Using systemd to start an Oracle single instance database when booting

I don’t work with systemd frequently enough to remember its syntax and other intricacies so I thought I’d just write down how to start an Oracle 19c single instance database via systemd on Oracle Linux 8.4. Primarily so I can look it up later when I need it, but isn’t that the reason many bloggers write posts?

UPDATE 221105: the same procedure works with Oracle 21c and Oracle Linux 8.6 as well (the most current supported versions of database and O/S at the time of writing)

A little bit of background to this post

There are quite a few blog articles out there describing how to start an Oracle database when a server comes up, however some of them still use the old SysV init model, or upstart. Or a combination of both.

Since RedHat/Oracle Linux 7, systemd took over as the main component controlling the boot process (and a lot more …), so using systemd‘s native syntax and tooling sounds good to me. Please note that the technique you are about to read does not apply to Oracle Restart or Oracle Real Application Clusters. Furthermore, I haven’t had time to test any other combination than my lab VM running Oracle Linux 8.4 and Oracle database 19c (19.11.0 to be precise).

If you’d like to have some additional background information please have a look at Shell limits, Oracle Single Instance, and systemd in Oracle Linux 8.4. It explains my choice of location for the systemd unit file and some of the configuration directives.

As always, just because something works for me doesn’t mean it works for you as well, so test, test, and test some more if you like to make use of (parts of) the article.

Creating the systemd unit file

Based on the sources cited in the earlier post (such as the Red Hat 8 documentation and the always-excellent oracle-base.com) I put a unit file together. It lives in /etc/systemd/system/oracle-db.service.

[Unit]
Description=a service to start databases and listener automatically
After=syslog.target network.target

[Service]
LimitNOFILE=1024:65536
LimitNPROC=2047:16384
LimitSTACK=10485760:33554432
LimitMEMLOCK=infinity

Type=forking

User=oracle
Group=oinstall

ExecStart=/u01/app/oracle/product/19.0.0/dbhome_1/bin/dbstart /u01/app/oracle/product/19.0.0/dbhome_1
ExecStop=/u01/app/oracle/product/19.0.0/dbhome_1/bin/dbshut /u01/app/oracle/product/19.0.0/dbhome_1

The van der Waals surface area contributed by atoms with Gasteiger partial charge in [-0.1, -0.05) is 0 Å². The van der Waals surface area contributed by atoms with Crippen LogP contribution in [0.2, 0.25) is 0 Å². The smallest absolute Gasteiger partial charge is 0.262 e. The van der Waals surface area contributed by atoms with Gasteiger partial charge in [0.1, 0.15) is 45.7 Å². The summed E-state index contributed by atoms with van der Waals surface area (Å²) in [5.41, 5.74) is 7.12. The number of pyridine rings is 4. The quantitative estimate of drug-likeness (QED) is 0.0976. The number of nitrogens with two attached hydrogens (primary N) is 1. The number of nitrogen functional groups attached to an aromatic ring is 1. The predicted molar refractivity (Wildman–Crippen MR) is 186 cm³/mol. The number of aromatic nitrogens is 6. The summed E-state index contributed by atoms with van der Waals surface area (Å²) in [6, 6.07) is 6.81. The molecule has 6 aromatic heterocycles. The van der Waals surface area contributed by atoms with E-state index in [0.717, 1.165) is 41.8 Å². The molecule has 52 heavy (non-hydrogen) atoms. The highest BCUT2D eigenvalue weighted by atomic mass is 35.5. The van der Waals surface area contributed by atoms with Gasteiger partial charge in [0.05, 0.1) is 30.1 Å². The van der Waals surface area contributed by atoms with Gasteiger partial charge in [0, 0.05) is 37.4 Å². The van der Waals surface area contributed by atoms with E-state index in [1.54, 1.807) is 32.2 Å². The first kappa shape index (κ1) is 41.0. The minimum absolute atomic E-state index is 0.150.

RemainAfterExit=True
Restart=no

[Install]
WantedBy=multi-user.target

The unit file defines the properties of the oracle-db service. Most notably:

  • It sets the necessary process limits in the Service section
  • The service type indicates a process is forked by this unit file
  • Since dbstart and dbsthut exit once their work is completed I need to tell systemd to consider the status of the service to be active via the RemainAfterExit directive
  • I also don’t want the service to be restarted automatically
  • The unit file relies on Oracle’s dbstart and dbshut scripts to start and stop the databases on this host

The unit file assumes locally attached storage. Have a look at the article on oracle-base.com if you need NFS for an example on how to define dependencies for NFSv3. Similarly, you might want to add dependencies on iSCSI or other network storage.

The next step is to modify /etc/oratab and change the start flag for my database (there is only one, ORCL):

$ grep $ORACLE_SID /etc/oratab
ORCL:/u01/app/oracle/product/19.0.0/dbhome_1:Y

Only those entries in oratab with a Y as their start flag will be considered by dbstart and dbstop.

Hint: the above is super easy to automate with Ansible and jinja2 templates :)

Next you should execute sudo systemctl daemon-reload to make systemd aware of the new unit file. Once systemd knows about it, it should be enabled via systemctl enable oracle-db.service.

Starting and stopping the database

After a reboot I found the following entry for oracle-db.service in systemd‘s journal:

Jun 17 18:34:47 server1 systemd[1]: Starting a service to start databases and listener automatically...
Jun 17 18:34:48 server1 dbstart[973]: Processing Database instance "ORCL": log file /u01/app/oracle/product/19.0.0/dbhome_1/rdbms/log/startup.log
Jun 17 18:35:04 server1 systemd[1]: Started a service to start databases and listener automatically.

That seemed to have worked. The unit file also took care of the database when the VM was shut down:

Jun 17 18:39:50 server1 systemd[1]: Stopping a service to start databases and listener automatically...
Jun 17 18:39:50 server1 dbshut[4486]: Processing Database instance "ORCL": log file /u01/app/oracle/product/19.0.0/dbhome_1/rdbms/log/shutdown.log
Jun 17 18:40:12 server1 systemd[1]: oracle-db.service: Succeeded.
Jun 17 18:40:12 server1 systemd[1]: Stopped a service to start databases and listener automatically.

It appears as if my unit file does what I want it to do, hurray.

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